Two-Party Direct-Sum Questions through the Lens of Multiparty Communication Complexity

Itay Hazan, M.Sc. Thesis Seminar

Monday, 13.2.2017, 13:00

Taub 337

The direct-sum question in two-party communication complexity is the following;
Alice receives $(x_1,\dots,x_\ell)$ and Bob receives $ (y_1,\dots,y_\ell) $, where each $x_i$ and $y_i$ are $n$-bit strings. Together, they wish to compute $f(x_i,y_i)$ for every $ i \in \{1,\dots,\ell\}$, where $f$ is some predetermined function.
A \emph{saving} is said to occur if Alice and Bob can utilize the fact that they are given the $\ell$ instances simultaneously in order to compute the outputs $f(x_i,y_i)$ more efficiently than solving each instance separately.
We study the two-party direct-sum question by considering multiparty models, in which there are $(\ell+1)$ parties; one Alice and $\ell$ Bobs, to whom we refer as $ Bob_1, \dots, Bob_\ell $.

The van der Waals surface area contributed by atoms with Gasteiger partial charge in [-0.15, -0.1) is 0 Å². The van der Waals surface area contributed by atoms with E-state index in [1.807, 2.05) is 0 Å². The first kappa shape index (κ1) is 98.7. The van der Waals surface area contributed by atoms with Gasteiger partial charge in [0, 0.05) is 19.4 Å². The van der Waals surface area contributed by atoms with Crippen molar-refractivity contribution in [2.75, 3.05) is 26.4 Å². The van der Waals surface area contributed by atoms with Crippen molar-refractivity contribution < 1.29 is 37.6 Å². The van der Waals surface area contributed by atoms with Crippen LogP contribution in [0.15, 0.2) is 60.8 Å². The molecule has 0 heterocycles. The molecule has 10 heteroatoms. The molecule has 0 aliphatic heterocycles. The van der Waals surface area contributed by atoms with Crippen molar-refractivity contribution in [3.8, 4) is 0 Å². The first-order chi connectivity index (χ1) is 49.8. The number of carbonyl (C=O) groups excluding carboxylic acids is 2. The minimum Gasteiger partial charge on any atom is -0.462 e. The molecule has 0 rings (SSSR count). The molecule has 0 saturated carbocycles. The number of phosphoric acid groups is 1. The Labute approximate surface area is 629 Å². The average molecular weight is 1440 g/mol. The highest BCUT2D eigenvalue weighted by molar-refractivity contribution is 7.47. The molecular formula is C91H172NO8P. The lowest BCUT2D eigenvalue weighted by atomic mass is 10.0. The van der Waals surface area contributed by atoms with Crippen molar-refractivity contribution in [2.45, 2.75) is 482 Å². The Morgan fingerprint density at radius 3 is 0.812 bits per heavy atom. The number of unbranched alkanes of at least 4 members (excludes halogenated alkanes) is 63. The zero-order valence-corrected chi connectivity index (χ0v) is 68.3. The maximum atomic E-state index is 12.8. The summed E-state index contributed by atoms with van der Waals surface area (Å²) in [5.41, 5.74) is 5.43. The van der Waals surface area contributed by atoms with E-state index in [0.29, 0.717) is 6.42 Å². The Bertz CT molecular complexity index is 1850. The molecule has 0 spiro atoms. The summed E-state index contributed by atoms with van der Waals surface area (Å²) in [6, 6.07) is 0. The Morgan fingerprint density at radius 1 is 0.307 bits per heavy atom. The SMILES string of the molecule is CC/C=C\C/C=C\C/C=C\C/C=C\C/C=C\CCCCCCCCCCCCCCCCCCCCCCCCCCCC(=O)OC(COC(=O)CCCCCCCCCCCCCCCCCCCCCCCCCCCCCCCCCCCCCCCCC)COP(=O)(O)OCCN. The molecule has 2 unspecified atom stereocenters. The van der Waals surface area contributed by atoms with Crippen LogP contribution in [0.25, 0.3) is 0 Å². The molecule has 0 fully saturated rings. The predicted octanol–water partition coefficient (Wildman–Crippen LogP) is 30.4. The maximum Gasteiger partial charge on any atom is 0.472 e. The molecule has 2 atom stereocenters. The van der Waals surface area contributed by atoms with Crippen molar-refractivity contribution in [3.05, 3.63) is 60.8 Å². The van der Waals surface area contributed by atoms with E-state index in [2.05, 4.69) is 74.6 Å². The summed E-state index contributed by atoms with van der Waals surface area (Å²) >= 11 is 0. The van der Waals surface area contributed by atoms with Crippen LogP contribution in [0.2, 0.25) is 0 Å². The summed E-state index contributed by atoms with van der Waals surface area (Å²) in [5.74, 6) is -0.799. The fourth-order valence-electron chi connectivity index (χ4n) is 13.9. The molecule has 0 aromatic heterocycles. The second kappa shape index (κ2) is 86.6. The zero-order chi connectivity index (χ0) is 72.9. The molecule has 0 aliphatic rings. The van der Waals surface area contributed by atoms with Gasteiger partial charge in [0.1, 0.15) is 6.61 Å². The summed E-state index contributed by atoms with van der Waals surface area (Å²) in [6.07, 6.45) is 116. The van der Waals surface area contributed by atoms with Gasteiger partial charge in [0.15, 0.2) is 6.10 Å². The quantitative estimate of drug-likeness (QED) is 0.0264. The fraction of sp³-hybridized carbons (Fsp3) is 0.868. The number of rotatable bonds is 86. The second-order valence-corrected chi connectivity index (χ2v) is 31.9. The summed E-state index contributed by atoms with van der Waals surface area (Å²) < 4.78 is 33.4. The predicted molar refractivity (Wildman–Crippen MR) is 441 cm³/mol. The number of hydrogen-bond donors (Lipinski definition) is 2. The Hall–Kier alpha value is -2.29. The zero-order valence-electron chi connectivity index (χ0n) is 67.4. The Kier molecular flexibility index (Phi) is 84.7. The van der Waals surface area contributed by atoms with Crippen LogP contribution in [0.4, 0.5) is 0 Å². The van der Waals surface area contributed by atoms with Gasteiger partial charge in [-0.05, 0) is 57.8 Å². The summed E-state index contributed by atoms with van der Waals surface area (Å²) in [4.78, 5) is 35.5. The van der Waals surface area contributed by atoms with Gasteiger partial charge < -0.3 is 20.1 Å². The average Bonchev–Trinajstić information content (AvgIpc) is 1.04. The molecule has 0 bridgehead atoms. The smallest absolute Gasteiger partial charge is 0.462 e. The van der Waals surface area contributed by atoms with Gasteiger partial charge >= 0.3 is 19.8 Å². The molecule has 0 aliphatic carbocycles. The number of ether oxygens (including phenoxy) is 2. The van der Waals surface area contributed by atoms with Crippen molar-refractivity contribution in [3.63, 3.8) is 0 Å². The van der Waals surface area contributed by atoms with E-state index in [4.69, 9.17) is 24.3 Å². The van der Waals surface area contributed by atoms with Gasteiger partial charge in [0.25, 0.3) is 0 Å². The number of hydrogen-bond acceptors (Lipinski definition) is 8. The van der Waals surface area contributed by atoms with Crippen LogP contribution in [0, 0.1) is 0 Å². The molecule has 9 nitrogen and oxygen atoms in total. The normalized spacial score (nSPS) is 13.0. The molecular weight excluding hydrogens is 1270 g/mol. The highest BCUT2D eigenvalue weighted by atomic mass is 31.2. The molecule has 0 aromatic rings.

We define several such multiparty models, differentiated by the type of communication they allow, e.g. broadcast or point-to-point.
In the models we suggest, the question becomes whether a saving can be obtained in a setting in which one party sees $\ell$ instances at once, and may send messages that are ``global'', while each of the other parties sees only one instance and sends messages that rely solely on this instance and its view of the communication.
We prove connections between the models with respect to various complexity measures, i.e. deterministic, nondeterministic, and randomized, and demonstrate how our results relate to the hardness of classical two-party direct-sum questions.